"I think patients don't really care about us, until other questions are answered," he says. "Do we accept their insurance? What are our hours? What is the general overall impression our website presented? Then they may care about us."

Become interactive

Several years ago, most practice websites didn't include content that would allow visitors to interact with the practice. Today, in a world of "Web 2.0," a term that's associated with web applications that facilitate interactivity and user-centered design, information and services flow between patient and practice. An obvious example is online appointment scheduling.

"I was surprised and pleased with how popular online appointment scheduling is," says Dr. Gailmard. "I think it's similar to how I would rather schedule my own airline flight online, rather than work through an agent."

Dr. Gailmard cautions against eyecare professionals (ECPs) confusing true real-time appointment scheduling with "a web page that simply allows a patient to request a preferred time by e-mail," which requires a response by the office staff.

He notes that when many ECPs consider real-time scheduling, they "erroneously assume that problems will occur, or the public will see that they are not very busy if many appointment times are available," says Dr. Gailmard.

Such a fear is unfounded because "the ECP has full control over what appointments are offered on the website," says Dr. Gailmard.

Yet, online scheduling may not work for all practices.

"In our practice, we like to take care of the patient personally," says Dr. Lange, noting that a phone call can make the appointment run smoother, as the staff better understands the patient's needs and becomes aware of details, such as insurance coverage.

Dr. Morris notes that his practice experienced "mixed success" with integrating e-scheduling into a paperless office.

"Even the best EHR [electronic health records] programs struggle to handle the complexities of scheduling," he says.

The same integration challenge occurs with other e-forms, says Dr. Morris. "I think we'll see progress when patients can input their information directly into a personalized and secure patient profile that downloads automatically into the their patient record in the EHR system," he says.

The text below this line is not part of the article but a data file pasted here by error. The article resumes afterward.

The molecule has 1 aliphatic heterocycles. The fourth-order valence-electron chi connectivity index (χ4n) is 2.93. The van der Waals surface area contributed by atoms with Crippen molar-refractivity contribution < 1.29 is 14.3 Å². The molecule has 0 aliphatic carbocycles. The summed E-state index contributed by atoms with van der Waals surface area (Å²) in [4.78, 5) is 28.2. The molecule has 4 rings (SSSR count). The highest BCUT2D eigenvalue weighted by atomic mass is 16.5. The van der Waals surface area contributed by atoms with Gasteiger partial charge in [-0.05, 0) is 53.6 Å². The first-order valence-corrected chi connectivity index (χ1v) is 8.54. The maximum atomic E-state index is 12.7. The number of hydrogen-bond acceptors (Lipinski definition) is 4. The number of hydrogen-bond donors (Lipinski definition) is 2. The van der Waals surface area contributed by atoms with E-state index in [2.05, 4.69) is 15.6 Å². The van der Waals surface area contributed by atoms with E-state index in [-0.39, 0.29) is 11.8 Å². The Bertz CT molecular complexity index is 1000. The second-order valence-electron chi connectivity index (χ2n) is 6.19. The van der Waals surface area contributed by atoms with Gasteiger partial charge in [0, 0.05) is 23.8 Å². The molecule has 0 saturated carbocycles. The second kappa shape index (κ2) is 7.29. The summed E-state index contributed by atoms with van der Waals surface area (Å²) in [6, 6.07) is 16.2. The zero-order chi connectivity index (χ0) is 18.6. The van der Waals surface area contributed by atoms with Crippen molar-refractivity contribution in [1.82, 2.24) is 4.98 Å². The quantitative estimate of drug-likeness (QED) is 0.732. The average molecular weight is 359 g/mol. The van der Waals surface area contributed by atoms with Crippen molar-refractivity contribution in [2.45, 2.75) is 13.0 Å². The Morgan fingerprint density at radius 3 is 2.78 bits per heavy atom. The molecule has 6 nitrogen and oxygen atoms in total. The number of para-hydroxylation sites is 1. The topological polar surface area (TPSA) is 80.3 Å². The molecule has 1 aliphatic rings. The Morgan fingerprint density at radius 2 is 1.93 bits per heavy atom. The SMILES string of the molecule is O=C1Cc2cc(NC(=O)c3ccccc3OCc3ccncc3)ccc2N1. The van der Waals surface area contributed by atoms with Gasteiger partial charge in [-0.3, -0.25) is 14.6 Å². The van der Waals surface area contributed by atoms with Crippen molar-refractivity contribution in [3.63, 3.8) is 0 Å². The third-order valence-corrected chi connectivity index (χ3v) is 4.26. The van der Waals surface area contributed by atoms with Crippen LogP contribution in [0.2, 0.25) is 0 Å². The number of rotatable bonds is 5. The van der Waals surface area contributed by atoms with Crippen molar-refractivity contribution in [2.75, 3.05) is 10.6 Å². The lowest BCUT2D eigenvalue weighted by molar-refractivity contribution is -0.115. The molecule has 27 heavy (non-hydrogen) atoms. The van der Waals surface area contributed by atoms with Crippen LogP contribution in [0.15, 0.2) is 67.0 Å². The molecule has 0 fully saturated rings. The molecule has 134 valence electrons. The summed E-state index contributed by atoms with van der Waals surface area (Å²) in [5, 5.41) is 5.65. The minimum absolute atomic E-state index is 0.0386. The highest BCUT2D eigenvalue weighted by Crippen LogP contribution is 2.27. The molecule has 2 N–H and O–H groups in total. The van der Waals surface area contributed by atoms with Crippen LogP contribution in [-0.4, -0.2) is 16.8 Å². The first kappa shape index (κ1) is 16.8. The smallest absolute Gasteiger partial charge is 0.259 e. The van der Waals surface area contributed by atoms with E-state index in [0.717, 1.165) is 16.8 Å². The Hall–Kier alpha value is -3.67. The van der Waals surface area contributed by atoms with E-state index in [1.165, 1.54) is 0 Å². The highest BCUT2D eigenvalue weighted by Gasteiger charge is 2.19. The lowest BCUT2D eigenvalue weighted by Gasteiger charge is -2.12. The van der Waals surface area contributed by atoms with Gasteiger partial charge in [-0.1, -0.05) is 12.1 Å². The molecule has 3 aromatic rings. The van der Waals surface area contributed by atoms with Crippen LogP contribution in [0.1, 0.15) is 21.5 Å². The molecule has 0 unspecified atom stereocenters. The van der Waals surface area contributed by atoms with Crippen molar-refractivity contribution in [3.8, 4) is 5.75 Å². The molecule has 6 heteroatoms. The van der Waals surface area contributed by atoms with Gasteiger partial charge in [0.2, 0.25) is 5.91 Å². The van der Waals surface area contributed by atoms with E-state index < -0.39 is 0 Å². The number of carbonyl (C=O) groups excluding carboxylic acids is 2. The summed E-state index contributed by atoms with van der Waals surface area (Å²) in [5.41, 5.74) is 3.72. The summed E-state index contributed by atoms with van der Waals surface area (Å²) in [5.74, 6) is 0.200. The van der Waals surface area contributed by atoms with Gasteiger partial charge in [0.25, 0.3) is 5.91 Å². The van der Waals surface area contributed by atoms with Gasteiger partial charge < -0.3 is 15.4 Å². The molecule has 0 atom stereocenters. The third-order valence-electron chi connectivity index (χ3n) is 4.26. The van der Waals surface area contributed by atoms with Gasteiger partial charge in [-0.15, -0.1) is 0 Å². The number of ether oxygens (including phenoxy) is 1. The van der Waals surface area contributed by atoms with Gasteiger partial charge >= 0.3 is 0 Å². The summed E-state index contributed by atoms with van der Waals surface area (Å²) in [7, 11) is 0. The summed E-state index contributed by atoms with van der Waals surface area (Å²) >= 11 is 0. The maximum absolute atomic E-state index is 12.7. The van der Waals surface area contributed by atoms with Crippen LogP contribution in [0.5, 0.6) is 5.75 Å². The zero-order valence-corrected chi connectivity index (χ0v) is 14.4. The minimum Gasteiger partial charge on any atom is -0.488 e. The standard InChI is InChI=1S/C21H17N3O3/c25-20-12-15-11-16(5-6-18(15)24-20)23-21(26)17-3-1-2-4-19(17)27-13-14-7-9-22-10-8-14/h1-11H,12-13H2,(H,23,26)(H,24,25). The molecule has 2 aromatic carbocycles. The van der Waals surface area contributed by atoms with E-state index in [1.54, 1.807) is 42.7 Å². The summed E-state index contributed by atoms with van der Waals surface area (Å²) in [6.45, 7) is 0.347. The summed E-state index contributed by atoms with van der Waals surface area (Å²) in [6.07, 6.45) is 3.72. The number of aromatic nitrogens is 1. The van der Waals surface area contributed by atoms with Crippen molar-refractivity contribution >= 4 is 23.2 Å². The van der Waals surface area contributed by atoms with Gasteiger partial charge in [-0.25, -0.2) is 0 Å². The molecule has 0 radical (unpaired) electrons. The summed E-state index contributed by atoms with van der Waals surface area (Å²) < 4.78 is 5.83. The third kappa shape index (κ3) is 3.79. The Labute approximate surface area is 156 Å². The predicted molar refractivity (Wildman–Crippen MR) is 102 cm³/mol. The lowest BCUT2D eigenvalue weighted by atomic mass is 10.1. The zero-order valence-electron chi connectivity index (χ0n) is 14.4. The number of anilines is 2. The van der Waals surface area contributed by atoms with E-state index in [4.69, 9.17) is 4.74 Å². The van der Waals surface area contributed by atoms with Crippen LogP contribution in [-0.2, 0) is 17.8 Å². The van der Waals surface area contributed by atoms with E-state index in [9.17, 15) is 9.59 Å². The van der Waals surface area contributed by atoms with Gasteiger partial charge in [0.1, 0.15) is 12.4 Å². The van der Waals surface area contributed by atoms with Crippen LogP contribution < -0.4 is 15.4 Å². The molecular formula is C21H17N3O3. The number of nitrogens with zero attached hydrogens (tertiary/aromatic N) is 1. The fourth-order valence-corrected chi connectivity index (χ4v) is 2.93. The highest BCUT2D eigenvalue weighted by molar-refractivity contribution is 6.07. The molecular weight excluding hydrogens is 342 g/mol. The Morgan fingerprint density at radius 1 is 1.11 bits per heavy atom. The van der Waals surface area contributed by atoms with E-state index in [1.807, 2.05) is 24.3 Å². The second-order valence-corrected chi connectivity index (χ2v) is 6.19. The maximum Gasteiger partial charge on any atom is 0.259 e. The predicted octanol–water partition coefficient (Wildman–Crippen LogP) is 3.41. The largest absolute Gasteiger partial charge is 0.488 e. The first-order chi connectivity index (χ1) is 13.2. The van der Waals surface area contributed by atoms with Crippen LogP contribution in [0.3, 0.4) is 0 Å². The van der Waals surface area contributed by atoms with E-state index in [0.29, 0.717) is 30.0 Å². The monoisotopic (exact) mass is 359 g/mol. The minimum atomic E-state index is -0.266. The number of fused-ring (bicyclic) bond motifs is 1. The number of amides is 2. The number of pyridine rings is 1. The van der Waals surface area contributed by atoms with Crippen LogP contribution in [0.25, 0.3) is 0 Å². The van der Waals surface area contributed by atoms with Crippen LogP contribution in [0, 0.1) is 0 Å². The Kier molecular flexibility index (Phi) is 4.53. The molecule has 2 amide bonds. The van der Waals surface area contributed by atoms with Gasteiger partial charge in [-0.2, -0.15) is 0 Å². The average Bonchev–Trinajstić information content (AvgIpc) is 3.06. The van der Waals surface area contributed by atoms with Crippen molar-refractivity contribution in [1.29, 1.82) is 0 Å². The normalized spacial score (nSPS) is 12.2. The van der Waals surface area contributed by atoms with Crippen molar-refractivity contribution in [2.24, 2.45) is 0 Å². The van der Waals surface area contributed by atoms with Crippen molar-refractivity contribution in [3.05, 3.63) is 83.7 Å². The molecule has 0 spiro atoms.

Aside from system integration issues, ECPs have found benefits in web-based office forms — even those that patients print. Dr. Kreda's office directs all new patients to online forms, which streamline the check-in process and "increase the likelihood that the patients will keep their appointments."

Interactivity can reach far beyond patient forms. For example, the Lange Eye Care website includes a live video stream of "Ask the Dr.," a radio program that Dr. Lange hosts. (See "On Air and Online.")

On Air and Online

In developing your website, consider connecting with other media utilized by your practice. features a live video stream of "Ask the Dr.," a radio program hosted by Dr. Michael P. Lange since 1993. Broadcasted live Monday through Saturday on multiple radio networks throughout the South — and live video streaming over the internet — the program answers listener questions on eye health, disease and nutrition. (Dr. Lange, also a certified nutritional specialist, discloses that the program's content should not be construed "as medical advice of any sort.") The website contains an archive section where visitors can listen to past shows, as well as a form that allows site visitors to e-mail their own questions to Dr. Lange.

"The radio show promotes the website, and then the website promotes the radio show," says Dr. Lange. "This has been a huge practice builder — people who listen to the radio show will go to the website and ultimately, become patients."

E-commerce: How far should you go?

For optometrists who plan their websites, perhaps no issue sparks more debate than e-commerce.

"I question the good sense behind sending our patients to the web to order contact lenses, even if it is through our site," says Dr. Kreda. "It sends the wrong message and encourages surf shopping where doctors will unlikely come out ahead."

Others suggest a more cautious approach.

"Contact lens purchasing is clearly the most important offering," says Dr. Mayo. "With its increasing popularity, the issue of online eyeglass sales needs to be addressed, at least conceptually, to make sure the damage done by outside online vendors is limited."

Still, others see e-stores as a solution for patients who prefer shopping at home or wish to buy products outside of normal office hours, says Dr. Lange. "So we offer everything from contact lenses to sunglasses to vitamins and [artificial] tears," he says. "It helps our bottom line and our patients."

Gailmard Eye Center offers three product lines on its website: contact lenses, nutritional supplements and eyeglasses.

Dr. Gailmard says he expects the online eyeglass category to grow but for now, this section of the website provides the practice with experience in this category.

"The eyeglass section has a virtual inventory of thousands of frames and all types of ophthalmic lenses," he says. "It provides a fun resource for patients because they can upload their own photos and do a virtual ‘try-on’ of thousands of frames. It's a good talking point for visitors."